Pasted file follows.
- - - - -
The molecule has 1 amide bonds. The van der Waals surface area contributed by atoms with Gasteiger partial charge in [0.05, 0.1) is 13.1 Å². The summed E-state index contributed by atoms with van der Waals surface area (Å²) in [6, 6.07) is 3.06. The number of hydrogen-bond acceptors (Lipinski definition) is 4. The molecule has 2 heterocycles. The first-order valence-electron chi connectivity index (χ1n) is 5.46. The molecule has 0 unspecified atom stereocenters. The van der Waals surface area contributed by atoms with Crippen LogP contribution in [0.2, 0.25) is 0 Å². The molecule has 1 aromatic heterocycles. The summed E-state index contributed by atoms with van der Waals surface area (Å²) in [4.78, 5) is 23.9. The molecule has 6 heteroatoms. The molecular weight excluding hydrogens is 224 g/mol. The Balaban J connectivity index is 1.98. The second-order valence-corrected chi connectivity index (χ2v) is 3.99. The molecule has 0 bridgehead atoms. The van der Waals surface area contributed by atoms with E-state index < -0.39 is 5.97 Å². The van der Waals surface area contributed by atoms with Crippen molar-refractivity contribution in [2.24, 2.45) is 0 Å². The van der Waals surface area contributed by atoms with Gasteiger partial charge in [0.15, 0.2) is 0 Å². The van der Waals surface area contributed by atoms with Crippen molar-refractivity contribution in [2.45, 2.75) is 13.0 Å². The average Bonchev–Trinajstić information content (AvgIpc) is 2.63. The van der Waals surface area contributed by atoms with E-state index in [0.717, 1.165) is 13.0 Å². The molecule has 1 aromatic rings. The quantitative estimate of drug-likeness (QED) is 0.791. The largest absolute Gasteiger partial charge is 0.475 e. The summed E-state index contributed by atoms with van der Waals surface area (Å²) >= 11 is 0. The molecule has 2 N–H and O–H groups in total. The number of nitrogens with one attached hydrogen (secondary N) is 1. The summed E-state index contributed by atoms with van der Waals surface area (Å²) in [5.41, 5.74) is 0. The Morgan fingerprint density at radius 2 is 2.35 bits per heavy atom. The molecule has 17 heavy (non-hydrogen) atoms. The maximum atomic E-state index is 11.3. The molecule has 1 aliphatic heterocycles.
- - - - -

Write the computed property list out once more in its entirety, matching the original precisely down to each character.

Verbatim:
The molecule has 1 amide bonds. The van der Waals surface area contributed by atoms with Gasteiger partial charge in [0.05, 0.1) is 13.1 Å². The summed E-state index contributed by atoms with van der Waals surface area (Å²) in [6, 6.07) is 3.06. The number of hydrogen-bond acceptors (Lipinski definition) is 4. The molecule has 2 heterocycles. The first-order valence-electron chi connectivity index (χ1n) is 5.46. The molecule has 0 unspecified atom stereocenters. The van der Waals surface area contributed by atoms with Crippen LogP contribution in [0.2, 0.25) is 0 Å². The molecule has 1 aromatic heterocycles. The summed E-state index contributed by atoms with van der Waals surface area (Å²) in [4.78, 5) is 23.9. The molecule has 6 heteroatoms. The molecular weight excluding hydrogens is 224 g/mol. The Balaban J connectivity index is 1.98. The second-order valence-corrected chi connectivity index (χ2v) is 3.99. The molecule has 0 bridgehead atoms. The van der Waals surface area contributed by atoms with E-state index < -0.39 is 5.97 Å². The van der Waals surface area contributed by atoms with Crippen molar-refractivity contribution in [2.24, 2.45) is 0 Å². The van der Waals surface area contributed by atoms with Gasteiger partial charge in [0.15, 0.2) is 0 Å². The van der Waals surface area contributed by atoms with Crippen molar-refractivity contribution in [2.45, 2.75) is 13.0 Å². The average Bonchev–Trinajstić information content (AvgIpc) is 2.63. The van der Waals surface area contributed by atoms with E-state index in [0.717, 1.165) is 13.0 Å². The molecule has 1 aromatic rings. The quantitative estimate of drug-likeness (QED) is 0.791. The largest absolute Gasteiger partial charge is 0.475 e. The summed E-state index contributed by atoms with van der Waals surface area (Å²) >= 11 is 0. The molecule has 2 N–H and O–H groups in total. The number of nitrogens with one attached hydrogen (secondary N) is 1. The summed E-state index contributed by atoms with van der Waals surface area (Å²) in [5.41, 5.74) is 0. The Morgan fingerprint density at radius 2 is 2.35 bits per heavy atom. The molecule has 17 heavy (non-hydrogen) atoms. The maximum atomic E-state index is 11.3. The molecule has 1 aliphatic heterocycles.